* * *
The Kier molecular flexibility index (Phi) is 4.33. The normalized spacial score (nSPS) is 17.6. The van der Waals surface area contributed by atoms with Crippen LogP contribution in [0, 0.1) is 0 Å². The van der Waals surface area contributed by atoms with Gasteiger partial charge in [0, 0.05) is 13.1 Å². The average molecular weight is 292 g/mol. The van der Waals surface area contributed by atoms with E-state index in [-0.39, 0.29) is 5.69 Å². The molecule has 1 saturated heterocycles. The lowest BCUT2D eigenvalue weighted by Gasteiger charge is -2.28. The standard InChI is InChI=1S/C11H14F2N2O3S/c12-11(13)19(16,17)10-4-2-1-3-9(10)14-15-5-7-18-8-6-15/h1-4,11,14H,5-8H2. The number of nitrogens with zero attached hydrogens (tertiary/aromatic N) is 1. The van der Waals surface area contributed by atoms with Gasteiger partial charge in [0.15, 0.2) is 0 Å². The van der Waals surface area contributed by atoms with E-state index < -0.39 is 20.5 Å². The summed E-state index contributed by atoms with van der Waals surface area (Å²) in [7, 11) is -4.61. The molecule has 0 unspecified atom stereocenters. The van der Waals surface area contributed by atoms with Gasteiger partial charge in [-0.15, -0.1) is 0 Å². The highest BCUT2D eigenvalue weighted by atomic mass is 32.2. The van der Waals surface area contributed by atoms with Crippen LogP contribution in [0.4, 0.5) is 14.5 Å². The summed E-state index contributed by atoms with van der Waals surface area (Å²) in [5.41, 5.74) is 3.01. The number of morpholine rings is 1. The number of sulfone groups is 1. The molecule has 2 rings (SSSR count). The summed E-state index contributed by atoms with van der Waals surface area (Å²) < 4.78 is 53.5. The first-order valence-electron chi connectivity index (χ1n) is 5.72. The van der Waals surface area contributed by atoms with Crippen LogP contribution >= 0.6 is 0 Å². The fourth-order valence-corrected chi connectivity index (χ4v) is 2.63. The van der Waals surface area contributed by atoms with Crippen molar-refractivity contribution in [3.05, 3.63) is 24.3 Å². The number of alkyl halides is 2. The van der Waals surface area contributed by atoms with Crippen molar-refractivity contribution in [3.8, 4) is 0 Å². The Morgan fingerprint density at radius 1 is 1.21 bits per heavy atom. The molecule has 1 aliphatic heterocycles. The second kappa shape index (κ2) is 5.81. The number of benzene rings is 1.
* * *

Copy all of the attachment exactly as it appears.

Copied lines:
The Kier molecular flexibility index (Phi) is 4.33. The normalized spacial score (nSPS) is 17.6. The van der Waals surface area contributed by atoms with Crippen LogP contribution in [0, 0.1) is 0 Å². The van der Waals surface area contributed by atoms with Gasteiger partial charge in [0, 0.05) is 13.1 Å². The average molecular weight is 292 g/mol. The van der Waals surface area contributed by atoms with E-state index in [-0.39, 0.29) is 5.69 Å². The molecule has 1 saturated heterocycles. The lowest BCUT2D eigenvalue weighted by Gasteiger charge is -2.28. The standard InChI is InChI=1S/C11H14F2N2O3S/c12-11(13)19(16,17)10-4-2-1-3-9(10)14-15-5-7-18-8-6-15/h1-4,11,14H,5-8H2. The number of nitrogens with zero attached hydrogens (tertiary/aromatic N) is 1. The van der Waals surface area contributed by atoms with Gasteiger partial charge in [0.15, 0.2) is 0 Å². The van der Waals surface area contributed by atoms with E-state index < -0.39 is 20.5 Å². The summed E-state index contributed by atoms with van der Waals surface area (Å²) in [7, 11) is -4.61. The molecule has 0 unspecified atom stereocenters. The van der Waals surface area contributed by atoms with Gasteiger partial charge in [-0.15, -0.1) is 0 Å². The highest BCUT2D eigenvalue weighted by atomic mass is 32.2. The van der Waals surface area contributed by atoms with Crippen LogP contribution in [0.4, 0.5) is 14.5 Å². The summed E-state index contributed by atoms with van der Waals surface area (Å²) in [5.41, 5.74) is 3.01. The number of morpholine rings is 1. The number of sulfone groups is 1. The molecule has 2 rings (SSSR count). The summed E-state index contributed by atoms with van der Waals surface area (Å²) < 4.78 is 53.5. The first-order valence-electron chi connectivity index (χ1n) is 5.72. The van der Waals surface area contributed by atoms with Crippen LogP contribution >= 0.6 is 0 Å². The fourth-order valence-corrected chi connectivity index (χ4v) is 2.63. The van der Waals surface area contributed by atoms with Crippen molar-refractivity contribution in [3.05, 3.63) is 24.3 Å². The number of alkyl halides is 2. The van der Waals surface area contributed by atoms with Crippen molar-refractivity contribution in [3.8, 4) is 0 Å². The Morgan fingerprint density at radius 1 is 1.21 bits per heavy atom. The molecule has 1 aliphatic heterocycles. The second kappa shape index (κ2) is 5.81. The number of benzene rings is 1.